Specifically, the Magistrate Judge advised plaintiff, albeit in greater detail and with citation to authorities, that the Complaint (1) violated Rule 10 of the Federal Rules of Civil Procedure because it did not name all of the parties in the caption and failed to clearly identify the persons/entities being sued; (2) violated Rule 8 of the Federal Rules of Civil Procedure because it failed to specify any claims, legal grounds, or relief sought; (3) failed to state a claim for relief against any defendant because it did not identify each defendant's individual conduct or specify any policy, custom or practice which resulted in a constitutional violation and instead made general and conclusory allegations which failed to demonstrate a causal link between any defendant's conduct and an alleged constitutional violation; (4) improperly included as Section 1983 defendants private individuals who did not act under color of state law, a judge who is immune from such a suit, and other officials who appear merely to have carried out a facially valid judicial order and would be entitled to quasi-judicial immunity; and (5) is barred by the Rooker-Feldman doctrine to the extent it complained of a legal wrong allegedly committed by a state court and sought relief from the judgment of that court.

As plaintiff failed to file a first amended complaint, a notice of dismissal, or a notice of intent to stand on the Complaint, or to seek an extension of time to do so by the foregoing deadline, the Magistrate Judge, on May 15, 2020, issued an Order to Show Cause Re Dismissal ("OSC"), which directed plaintiff to show cause in writing, on or before May 29, 2020 why plaintiff's failure to file a first amended complaint, a notice of dismissal, or a notice of intent to stand on the Complaint should not be deemed plaintiff's admission that amendment is futile and why this action should not be dismissed on the grounds set forth in the April Order, on the ground that amendment is futile, based upon plaintiff's failure to prosecute, and/or based upon plaintiff's failure to comply with the April Order. The OSC further expressly cautioned plaintiff in boldface print that the failure to comply with the OSC and/or to show good cause, may be deemed plaintiff's admission that amendment is futile and may result in the dismissal of this action on the ground that amendment is futile, on the grounds set forth in the April Order, based upon plaintiff's failure to prosecute this action and/or based upon plaintiff's failure to comply with the court's orders.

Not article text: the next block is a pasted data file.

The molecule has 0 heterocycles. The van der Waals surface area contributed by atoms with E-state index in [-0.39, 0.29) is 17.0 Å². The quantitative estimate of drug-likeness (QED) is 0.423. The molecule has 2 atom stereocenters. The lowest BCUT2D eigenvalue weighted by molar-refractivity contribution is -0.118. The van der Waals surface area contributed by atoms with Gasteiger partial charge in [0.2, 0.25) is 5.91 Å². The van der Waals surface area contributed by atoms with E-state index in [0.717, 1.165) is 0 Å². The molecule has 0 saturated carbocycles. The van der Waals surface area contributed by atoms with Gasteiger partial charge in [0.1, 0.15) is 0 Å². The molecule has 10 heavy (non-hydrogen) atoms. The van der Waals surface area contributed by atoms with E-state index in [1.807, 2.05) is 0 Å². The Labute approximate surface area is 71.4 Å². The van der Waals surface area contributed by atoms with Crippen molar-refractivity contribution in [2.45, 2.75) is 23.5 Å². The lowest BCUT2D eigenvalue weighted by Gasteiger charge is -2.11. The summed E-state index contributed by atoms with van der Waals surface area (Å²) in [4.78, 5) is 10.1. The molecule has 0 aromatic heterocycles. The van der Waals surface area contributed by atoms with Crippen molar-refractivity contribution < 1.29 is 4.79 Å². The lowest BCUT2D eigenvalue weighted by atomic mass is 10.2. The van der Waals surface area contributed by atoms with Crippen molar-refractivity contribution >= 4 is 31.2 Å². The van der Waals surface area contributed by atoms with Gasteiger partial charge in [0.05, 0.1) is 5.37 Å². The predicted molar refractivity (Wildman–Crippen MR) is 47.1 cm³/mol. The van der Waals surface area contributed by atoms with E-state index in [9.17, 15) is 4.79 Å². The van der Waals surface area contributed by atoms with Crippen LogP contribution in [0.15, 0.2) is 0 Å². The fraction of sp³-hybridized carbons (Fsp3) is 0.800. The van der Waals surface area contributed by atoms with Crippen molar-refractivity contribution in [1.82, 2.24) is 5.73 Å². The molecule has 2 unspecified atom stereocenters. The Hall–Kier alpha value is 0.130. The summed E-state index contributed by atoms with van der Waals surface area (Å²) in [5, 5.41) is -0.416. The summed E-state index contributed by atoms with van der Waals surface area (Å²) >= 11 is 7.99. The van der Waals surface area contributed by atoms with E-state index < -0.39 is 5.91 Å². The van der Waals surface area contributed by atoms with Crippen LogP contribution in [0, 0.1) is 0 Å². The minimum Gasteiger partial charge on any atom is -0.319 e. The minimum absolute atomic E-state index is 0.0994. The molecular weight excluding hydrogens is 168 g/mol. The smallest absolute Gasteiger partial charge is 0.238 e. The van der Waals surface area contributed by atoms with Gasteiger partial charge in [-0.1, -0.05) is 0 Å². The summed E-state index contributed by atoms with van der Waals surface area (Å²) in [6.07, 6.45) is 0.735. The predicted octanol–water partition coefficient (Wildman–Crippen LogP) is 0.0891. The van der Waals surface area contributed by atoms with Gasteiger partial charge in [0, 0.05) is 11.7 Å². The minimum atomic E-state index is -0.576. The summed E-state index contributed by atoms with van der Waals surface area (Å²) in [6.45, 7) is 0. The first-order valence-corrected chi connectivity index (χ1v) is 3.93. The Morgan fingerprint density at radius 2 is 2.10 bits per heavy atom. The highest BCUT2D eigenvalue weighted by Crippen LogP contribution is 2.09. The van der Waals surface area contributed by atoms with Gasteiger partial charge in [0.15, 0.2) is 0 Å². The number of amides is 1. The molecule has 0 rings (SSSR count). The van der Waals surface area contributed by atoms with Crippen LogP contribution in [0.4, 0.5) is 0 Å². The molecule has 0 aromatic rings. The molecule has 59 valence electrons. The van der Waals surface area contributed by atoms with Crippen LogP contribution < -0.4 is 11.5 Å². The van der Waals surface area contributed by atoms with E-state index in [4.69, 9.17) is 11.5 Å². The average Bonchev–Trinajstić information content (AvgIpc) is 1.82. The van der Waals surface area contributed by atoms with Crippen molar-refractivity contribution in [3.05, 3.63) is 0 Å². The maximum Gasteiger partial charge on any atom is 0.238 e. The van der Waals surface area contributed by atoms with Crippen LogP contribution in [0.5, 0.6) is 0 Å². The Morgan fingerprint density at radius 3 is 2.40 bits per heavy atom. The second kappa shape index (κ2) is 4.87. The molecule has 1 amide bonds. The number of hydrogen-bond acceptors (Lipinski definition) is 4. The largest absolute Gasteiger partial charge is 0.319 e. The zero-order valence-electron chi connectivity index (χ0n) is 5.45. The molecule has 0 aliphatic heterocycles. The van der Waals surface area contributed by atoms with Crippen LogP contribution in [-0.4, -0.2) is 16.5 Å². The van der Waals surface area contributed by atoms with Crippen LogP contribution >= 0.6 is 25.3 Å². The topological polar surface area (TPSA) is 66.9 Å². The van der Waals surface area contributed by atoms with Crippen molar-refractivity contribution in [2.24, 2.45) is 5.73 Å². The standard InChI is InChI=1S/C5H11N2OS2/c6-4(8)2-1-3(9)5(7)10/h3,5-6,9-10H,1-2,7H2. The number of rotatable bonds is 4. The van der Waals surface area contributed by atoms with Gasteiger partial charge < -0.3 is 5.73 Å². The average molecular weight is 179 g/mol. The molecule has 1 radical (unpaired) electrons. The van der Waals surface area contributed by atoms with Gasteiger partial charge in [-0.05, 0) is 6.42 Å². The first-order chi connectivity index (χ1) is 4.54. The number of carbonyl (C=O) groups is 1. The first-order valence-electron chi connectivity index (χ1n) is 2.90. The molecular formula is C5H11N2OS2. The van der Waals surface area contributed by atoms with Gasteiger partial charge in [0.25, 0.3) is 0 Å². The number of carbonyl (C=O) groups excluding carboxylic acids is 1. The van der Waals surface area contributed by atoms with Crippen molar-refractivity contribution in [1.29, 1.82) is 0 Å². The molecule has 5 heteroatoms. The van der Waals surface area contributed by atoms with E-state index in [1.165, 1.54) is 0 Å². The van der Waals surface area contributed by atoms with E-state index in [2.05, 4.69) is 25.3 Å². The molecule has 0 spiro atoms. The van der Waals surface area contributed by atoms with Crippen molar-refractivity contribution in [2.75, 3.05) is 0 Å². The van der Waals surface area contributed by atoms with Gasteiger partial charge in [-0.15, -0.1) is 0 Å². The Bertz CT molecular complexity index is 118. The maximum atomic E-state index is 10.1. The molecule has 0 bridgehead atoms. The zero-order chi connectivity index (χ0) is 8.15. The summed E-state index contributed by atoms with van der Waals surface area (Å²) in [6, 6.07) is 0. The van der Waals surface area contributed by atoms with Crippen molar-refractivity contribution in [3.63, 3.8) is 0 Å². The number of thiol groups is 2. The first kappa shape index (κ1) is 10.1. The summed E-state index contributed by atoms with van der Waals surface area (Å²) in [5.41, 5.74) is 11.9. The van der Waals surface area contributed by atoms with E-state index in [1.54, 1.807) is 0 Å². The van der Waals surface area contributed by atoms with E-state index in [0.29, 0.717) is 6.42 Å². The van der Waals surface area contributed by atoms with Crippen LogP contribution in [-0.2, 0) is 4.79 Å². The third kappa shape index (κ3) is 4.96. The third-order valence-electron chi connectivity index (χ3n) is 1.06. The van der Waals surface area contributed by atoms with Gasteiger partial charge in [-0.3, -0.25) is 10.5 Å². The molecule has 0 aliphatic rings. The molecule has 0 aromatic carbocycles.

On April 9, 2020, plaintiff sent the court approximately 58 email communications - none of which appeared to be a first amended complaint, a notice of dismissal or a notice of intent to stand on the Complaint - which were returned to her without filing. See Docket No. 9. On the same date, the court ordered plaintiff to refrain from sending substantive emails to the court and notified her that such communications were improper and would not be filed. See Docket No. 8 (citing Local Rule 83-2.5 (parties shall refrain from sending e-mail messages to judge; all matters must be called to judge's attention by appropriate application or motion filed in compliance with local rules)). Notwithstanding the foregoing, plaintiff emailed approximately five additional items - none of which appeared to be a first amended complaint, a notice of dismissal or a notice of intent to stand on the Complaint - on April 15, 2020. Such items were likewise returned to her without filing. See Docket No. 9. --------

Although the deadlines to respond to the April Order and the OSC have now expired, to date, plaintiff has failed to file a first amended complaint, a notice of dismissal, a notice of intent to stand on the Complaint, or a response to the OSC, or to seek an extension of time to do so.